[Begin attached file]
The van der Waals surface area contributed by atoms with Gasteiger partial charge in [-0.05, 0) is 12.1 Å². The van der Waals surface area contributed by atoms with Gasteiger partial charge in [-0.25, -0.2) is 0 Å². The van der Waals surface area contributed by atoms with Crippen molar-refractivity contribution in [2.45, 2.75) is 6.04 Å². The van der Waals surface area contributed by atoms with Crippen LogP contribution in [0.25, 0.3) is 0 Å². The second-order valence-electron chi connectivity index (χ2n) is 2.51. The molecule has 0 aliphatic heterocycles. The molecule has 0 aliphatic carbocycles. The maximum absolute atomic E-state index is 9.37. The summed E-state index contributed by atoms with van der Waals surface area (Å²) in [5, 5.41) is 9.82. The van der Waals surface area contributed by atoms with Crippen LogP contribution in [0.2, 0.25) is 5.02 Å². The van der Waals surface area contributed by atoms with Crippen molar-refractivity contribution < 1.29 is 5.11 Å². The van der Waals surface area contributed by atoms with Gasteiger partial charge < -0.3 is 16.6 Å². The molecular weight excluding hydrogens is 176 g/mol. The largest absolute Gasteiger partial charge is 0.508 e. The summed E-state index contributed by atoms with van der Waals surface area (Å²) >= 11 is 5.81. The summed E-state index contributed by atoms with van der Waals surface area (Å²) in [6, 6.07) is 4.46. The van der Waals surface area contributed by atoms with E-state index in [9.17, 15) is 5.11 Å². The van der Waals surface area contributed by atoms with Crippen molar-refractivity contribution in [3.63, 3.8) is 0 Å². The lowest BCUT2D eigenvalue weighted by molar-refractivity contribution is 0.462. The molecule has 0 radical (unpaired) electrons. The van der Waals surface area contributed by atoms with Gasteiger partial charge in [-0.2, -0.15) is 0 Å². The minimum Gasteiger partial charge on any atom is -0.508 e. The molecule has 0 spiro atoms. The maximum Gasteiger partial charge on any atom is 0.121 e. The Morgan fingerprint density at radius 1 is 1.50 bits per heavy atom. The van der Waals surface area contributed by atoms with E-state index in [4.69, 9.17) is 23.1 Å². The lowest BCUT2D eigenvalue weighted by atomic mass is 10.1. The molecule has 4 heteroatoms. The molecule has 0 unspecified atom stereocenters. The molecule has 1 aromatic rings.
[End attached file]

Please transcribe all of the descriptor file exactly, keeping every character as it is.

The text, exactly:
The van der Waals surface area contributed by atoms with Gasteiger partial charge in [-0.05, 0) is 12.1 Å². The van der Waals surface area contributed by atoms with Gasteiger partial charge in [-0.25, -0.2) is 0 Å². The van der Waals surface area contributed by atoms with Crippen molar-refractivity contribution in [2.45, 2.75) is 6.04 Å². The van der Waals surface area contributed by atoms with Crippen LogP contribution in [0.25, 0.3) is 0 Å². The second-order valence-electron chi connectivity index (χ2n) is 2.51. The molecule has 0 aliphatic heterocycles. The molecule has 0 aliphatic carbocycles. The maximum absolute atomic E-state index is 9.37. The summed E-state index contributed by atoms with van der Waals surface area (Å²) in [5, 5.41) is 9.82. The van der Waals surface area contributed by atoms with Crippen LogP contribution in [0.2, 0.25) is 5.02 Å². The van der Waals surface area contributed by atoms with Crippen molar-refractivity contribution < 1.29 is 5.11 Å². The van der Waals surface area contributed by atoms with Gasteiger partial charge < -0.3 is 16.6 Å². The molecular weight excluding hydrogens is 176 g/mol. The largest absolute Gasteiger partial charge is 0.508 e. The summed E-state index contributed by atoms with van der Waals surface area (Å²) >= 11 is 5.81. The summed E-state index contributed by atoms with van der Waals surface area (Å²) in [6, 6.07) is 4.46. The van der Waals surface area contributed by atoms with E-state index in [9.17, 15) is 5.11 Å². The van der Waals surface area contributed by atoms with Crippen molar-refractivity contribution in [3.63, 3.8) is 0 Å². The lowest BCUT2D eigenvalue weighted by molar-refractivity contribution is 0.462. The molecule has 0 radical (unpaired) electrons. The van der Waals surface area contributed by atoms with Gasteiger partial charge in [-0.2, -0.15) is 0 Å². The minimum Gasteiger partial charge on any atom is -0.508 e. The molecule has 0 spiro atoms. The maximum Gasteiger partial charge on any atom is 0.121 e. The Morgan fingerprint density at radius 1 is 1.50 bits per heavy atom. The van der Waals surface area contributed by atoms with E-state index in [4.69, 9.17) is 23.1 Å². The lowest BCUT2D eigenvalue weighted by atomic mass is 10.1. The molecule has 4 heteroatoms. The molecule has 0 unspecified atom stereocenters. The molecule has 1 aromatic rings.